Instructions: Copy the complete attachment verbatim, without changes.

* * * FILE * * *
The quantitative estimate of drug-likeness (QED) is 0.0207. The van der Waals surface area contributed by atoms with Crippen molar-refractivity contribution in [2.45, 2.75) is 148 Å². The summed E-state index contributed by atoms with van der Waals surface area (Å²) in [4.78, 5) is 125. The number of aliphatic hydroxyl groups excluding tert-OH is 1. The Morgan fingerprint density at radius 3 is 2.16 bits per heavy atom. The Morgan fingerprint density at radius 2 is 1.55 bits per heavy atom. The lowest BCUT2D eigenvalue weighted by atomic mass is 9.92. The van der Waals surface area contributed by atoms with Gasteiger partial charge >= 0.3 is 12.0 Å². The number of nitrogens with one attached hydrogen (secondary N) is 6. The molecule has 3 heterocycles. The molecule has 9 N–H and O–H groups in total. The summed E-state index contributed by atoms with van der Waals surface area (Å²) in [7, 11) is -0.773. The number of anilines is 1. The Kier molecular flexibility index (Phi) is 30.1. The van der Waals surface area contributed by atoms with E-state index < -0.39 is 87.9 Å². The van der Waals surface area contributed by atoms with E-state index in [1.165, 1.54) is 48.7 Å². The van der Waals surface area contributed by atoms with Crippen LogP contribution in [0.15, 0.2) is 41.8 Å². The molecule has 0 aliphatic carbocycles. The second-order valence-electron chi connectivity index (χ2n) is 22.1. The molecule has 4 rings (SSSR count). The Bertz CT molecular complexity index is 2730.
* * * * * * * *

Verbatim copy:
The quantitative estimate of drug-likeness (QED) is 0.0207. The van der Waals surface area contributed by atoms with Crippen molar-refractivity contribution in [2.45, 2.75) is 148 Å². The summed E-state index contributed by atoms with van der Waals surface area (Å²) in [4.78, 5) is 125. The number of aliphatic hydroxyl groups excluding tert-OH is 1. The Morgan fingerprint density at radius 3 is 2.16 bits per heavy atom. The Morgan fingerprint density at radius 2 is 1.55 bits per heavy atom. The lowest BCUT2D eigenvalue weighted by atomic mass is 9.92. The van der Waals surface area contributed by atoms with Gasteiger partial charge >= 0.3 is 12.0 Å². The number of nitrogens with one attached hydrogen (secondary N) is 6. The molecule has 3 heterocycles. The molecule has 9 N–H and O–H groups in total. The summed E-state index contributed by atoms with van der Waals surface area (Å²) in [7, 11) is -0.773. The number of anilines is 1. The Kier molecular flexibility index (Phi) is 30.1. The van der Waals surface area contributed by atoms with E-state index < -0.39 is 87.9 Å². The van der Waals surface area contributed by atoms with E-state index in [1.165, 1.54) is 48.7 Å². The van der Waals surface area contributed by atoms with Crippen LogP contribution in [0.15, 0.2) is 41.8 Å². The molecule has 0 aliphatic carbocycles. The second-order valence-electron chi connectivity index (χ2n) is 22.1. The molecule has 4 rings (SSSR count). The Bertz CT molecular complexity index is 2730.